In today’s world of the internet and Google, you would be hard pressed to find someone not on Facebook, Twitter or some other form of social media.  While there are many positives to using these programs, ranging from keeping in touch with family, or promoting a business, there are some important points that must be considered.

Facebook accounts are more frequently being used in litigation, particularly in the realm of family law, where we are seeing them used more and more in custody and access disputes.  One party’s comments about the other, or their weekend activities can possibly come back to haunt them.  It is therefore, very important that you consider who will possibly see what it is you post and whether you are truly willing to let your comments or pictures be available to the world at large (and perhaps a judge).

Furthermore, the days when a person could hide behind their privacy settings are likely coming to an end in Alberta.  The Supreme Court of British Columbia in Fric v. Gershman 2012 BCSC 614, considered whether or not the Plaintiff in a personal injury claim was required to disclose information found on their Facebook profile.  The Court ultimately required the Plaintiff to produce photos they had posted to Facebook.  The photos showed the Plaintiff engaging in physical activities that were potentially, not in line with her injuries.  We should all be prepared for, and expect opposing parties, whether they are insurance companies or ex-spouses to monitor our Facebook and Twitter pages.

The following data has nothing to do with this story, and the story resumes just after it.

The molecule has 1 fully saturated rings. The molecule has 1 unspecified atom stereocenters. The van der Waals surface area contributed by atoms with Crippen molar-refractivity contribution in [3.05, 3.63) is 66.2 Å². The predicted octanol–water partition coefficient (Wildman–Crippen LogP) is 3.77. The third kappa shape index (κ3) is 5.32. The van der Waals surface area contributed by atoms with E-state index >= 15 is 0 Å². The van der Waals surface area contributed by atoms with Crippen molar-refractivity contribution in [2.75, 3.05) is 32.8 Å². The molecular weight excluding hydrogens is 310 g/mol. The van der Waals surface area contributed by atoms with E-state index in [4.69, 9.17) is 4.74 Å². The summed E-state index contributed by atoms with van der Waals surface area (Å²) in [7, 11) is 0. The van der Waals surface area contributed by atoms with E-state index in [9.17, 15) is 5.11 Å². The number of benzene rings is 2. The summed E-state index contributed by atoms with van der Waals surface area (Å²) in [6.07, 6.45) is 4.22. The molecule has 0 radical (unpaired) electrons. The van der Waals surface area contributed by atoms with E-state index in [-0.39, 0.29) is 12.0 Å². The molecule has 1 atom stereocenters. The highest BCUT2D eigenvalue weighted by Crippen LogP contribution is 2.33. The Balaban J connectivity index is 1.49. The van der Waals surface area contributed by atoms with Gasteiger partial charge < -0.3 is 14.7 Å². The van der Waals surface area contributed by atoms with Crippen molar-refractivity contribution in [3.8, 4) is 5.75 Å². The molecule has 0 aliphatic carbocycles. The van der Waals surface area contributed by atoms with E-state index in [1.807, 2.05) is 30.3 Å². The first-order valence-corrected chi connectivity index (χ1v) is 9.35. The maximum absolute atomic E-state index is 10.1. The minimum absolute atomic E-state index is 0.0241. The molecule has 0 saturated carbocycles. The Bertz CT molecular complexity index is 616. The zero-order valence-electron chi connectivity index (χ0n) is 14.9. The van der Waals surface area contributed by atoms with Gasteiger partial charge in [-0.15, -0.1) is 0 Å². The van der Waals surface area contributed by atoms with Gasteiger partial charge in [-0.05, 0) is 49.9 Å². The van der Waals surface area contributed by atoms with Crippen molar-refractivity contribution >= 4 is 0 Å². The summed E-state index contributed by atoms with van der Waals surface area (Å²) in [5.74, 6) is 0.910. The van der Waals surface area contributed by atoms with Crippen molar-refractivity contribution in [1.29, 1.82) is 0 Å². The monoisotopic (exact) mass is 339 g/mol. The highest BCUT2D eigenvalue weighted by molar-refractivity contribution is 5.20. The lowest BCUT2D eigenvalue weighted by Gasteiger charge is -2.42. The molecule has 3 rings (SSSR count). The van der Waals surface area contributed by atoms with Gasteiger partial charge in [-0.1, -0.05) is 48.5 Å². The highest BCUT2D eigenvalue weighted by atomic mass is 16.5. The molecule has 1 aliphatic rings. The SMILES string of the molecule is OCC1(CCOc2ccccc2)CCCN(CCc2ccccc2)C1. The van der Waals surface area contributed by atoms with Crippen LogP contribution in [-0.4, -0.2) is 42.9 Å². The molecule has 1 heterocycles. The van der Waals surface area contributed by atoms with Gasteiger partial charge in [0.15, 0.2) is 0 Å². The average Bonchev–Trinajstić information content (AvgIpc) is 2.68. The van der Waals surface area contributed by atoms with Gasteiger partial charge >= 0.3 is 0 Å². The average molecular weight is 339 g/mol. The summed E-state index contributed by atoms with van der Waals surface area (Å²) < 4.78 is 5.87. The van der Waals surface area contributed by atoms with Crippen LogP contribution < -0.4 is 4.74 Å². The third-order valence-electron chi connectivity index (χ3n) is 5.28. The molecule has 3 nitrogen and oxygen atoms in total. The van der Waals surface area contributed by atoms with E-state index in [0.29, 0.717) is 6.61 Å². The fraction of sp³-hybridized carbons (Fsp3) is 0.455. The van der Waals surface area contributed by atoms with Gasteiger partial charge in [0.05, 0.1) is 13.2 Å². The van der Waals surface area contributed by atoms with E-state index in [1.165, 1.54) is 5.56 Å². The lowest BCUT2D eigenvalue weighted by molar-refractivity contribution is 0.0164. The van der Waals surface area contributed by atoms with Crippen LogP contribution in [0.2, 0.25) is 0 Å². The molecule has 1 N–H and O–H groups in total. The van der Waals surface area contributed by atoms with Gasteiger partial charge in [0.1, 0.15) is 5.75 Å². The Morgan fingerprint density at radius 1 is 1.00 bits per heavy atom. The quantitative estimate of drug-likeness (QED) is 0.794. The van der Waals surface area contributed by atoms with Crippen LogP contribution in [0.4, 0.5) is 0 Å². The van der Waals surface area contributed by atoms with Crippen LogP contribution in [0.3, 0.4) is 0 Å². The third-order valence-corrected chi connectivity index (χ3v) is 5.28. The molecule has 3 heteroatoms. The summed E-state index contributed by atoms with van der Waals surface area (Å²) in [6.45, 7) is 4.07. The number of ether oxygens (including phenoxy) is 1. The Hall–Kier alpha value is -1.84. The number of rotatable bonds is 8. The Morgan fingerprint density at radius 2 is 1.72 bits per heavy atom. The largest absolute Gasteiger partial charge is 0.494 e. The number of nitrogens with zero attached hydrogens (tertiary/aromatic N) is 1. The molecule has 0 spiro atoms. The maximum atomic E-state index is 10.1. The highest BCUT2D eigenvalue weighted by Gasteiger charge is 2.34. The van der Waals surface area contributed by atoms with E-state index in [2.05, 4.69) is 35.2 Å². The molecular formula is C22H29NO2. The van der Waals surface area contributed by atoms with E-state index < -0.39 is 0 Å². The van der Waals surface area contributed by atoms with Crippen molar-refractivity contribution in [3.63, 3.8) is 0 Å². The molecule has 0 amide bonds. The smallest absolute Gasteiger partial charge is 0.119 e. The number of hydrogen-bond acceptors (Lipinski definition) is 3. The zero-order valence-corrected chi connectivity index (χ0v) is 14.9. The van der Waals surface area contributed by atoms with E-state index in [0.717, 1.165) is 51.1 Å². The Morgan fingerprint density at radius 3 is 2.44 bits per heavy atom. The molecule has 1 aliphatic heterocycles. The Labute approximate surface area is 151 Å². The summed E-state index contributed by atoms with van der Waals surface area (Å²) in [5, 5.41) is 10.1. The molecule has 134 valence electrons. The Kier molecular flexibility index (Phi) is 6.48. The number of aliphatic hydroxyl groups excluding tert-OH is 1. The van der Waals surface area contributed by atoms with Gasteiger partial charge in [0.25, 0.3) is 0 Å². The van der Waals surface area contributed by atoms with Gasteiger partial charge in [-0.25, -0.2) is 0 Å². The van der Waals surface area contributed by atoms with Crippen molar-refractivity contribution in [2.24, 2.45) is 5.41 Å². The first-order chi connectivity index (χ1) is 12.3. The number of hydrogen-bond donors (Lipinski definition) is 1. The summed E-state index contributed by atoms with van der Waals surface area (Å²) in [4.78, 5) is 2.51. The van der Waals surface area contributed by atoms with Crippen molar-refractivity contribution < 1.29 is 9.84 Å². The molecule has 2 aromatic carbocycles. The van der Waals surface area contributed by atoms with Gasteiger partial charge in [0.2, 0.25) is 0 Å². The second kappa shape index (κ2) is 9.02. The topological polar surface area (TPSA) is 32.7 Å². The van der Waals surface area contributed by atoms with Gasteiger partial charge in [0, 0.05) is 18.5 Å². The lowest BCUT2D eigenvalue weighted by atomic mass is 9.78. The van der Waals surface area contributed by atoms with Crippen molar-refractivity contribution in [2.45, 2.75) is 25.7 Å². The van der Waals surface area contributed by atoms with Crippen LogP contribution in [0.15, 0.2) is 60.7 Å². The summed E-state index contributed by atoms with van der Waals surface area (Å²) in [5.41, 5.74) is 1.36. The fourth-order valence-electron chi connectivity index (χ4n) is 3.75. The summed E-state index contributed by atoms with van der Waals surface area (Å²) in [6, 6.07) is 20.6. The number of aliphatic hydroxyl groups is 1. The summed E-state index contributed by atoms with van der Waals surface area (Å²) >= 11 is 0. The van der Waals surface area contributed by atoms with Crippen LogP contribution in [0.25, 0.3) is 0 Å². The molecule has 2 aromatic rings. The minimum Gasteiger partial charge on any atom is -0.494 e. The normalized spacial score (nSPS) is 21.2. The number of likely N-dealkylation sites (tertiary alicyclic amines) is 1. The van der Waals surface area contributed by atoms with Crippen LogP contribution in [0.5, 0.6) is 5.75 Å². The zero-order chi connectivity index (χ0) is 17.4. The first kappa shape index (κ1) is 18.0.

Whether or not something should be disclosed in a court action, is based upon whether it is relevant and material and not based upon whether it is protected by privacy settings on Facebook.  It is important for parties in all lawsuits to be aware of what their digital footprint is, but even more important in family proceedings and personal injury claims.  What you say or do online, can have a detrimental effect on your case.

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